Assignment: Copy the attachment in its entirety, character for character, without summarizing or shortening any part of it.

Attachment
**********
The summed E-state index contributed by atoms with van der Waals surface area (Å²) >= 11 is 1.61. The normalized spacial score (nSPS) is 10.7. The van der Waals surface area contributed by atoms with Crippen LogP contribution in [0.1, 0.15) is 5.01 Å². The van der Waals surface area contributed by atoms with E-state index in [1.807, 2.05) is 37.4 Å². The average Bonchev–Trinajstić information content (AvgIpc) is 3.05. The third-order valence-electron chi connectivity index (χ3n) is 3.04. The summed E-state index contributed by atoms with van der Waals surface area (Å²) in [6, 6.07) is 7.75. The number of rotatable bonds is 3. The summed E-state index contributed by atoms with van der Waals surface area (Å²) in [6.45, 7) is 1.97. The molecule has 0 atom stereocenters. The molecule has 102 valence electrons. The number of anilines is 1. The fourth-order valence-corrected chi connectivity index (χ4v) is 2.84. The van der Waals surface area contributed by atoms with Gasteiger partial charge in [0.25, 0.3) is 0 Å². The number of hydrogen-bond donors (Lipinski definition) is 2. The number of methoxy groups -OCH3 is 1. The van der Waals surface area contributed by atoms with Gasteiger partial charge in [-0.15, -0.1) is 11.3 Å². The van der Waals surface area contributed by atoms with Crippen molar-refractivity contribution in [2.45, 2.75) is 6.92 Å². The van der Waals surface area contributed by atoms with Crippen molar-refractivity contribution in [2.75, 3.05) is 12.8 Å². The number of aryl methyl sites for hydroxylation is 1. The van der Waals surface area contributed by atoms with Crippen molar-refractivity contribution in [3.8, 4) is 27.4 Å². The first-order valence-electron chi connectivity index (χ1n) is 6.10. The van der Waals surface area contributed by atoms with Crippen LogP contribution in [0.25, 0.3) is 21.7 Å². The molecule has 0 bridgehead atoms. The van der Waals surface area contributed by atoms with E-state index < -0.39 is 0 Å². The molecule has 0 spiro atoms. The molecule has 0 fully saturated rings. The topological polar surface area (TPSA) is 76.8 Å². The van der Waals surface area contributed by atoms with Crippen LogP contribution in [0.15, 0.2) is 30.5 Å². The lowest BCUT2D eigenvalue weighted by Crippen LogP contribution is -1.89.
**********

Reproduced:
The summed E-state index contributed by atoms with van der Waals surface area (Å²) >= 11 is 1.61. The normalized spacial score (nSPS) is 10.7. The van der Waals surface area contributed by atoms with Crippen LogP contribution in [0.1, 0.15) is 5.01 Å². The van der Waals surface area contributed by atoms with E-state index in [1.807, 2.05) is 37.4 Å². The average Bonchev–Trinajstić information content (AvgIpc) is 3.05. The third-order valence-electron chi connectivity index (χ3n) is 3.04. The summed E-state index contributed by atoms with van der Waals surface area (Å²) in [6, 6.07) is 7.75. The number of rotatable bonds is 3. The summed E-state index contributed by atoms with van der Waals surface area (Å²) in [6.45, 7) is 1.97. The molecule has 0 atom stereocenters. The molecule has 102 valence electrons. The number of anilines is 1. The fourth-order valence-corrected chi connectivity index (χ4v) is 2.84. The van der Waals surface area contributed by atoms with Gasteiger partial charge in [0.25, 0.3) is 0 Å². The number of hydrogen-bond donors (Lipinski definition) is 2. The number of methoxy groups -OCH3 is 1. The van der Waals surface area contributed by atoms with Gasteiger partial charge in [-0.15, -0.1) is 11.3 Å². The van der Waals surface area contributed by atoms with Crippen molar-refractivity contribution in [2.45, 2.75) is 6.92 Å². The van der Waals surface area contributed by atoms with Crippen molar-refractivity contribution in [2.75, 3.05) is 12.8 Å². The number of aryl methyl sites for hydroxylation is 1. The van der Waals surface area contributed by atoms with Crippen molar-refractivity contribution in [3.8, 4) is 27.4 Å². The first-order valence-electron chi connectivity index (χ1n) is 6.10. The van der Waals surface area contributed by atoms with Crippen LogP contribution in [0.25, 0.3) is 21.7 Å². The molecule has 0 bridgehead atoms. The van der Waals surface area contributed by atoms with E-state index < -0.39 is 0 Å². The molecule has 0 spiro atoms. The molecule has 0 fully saturated rings. The topological polar surface area (TPSA) is 76.8 Å². The van der Waals surface area contributed by atoms with Crippen LogP contribution in [0.15, 0.2) is 30.5 Å². The lowest BCUT2D eigenvalue weighted by Crippen LogP contribution is -1.89.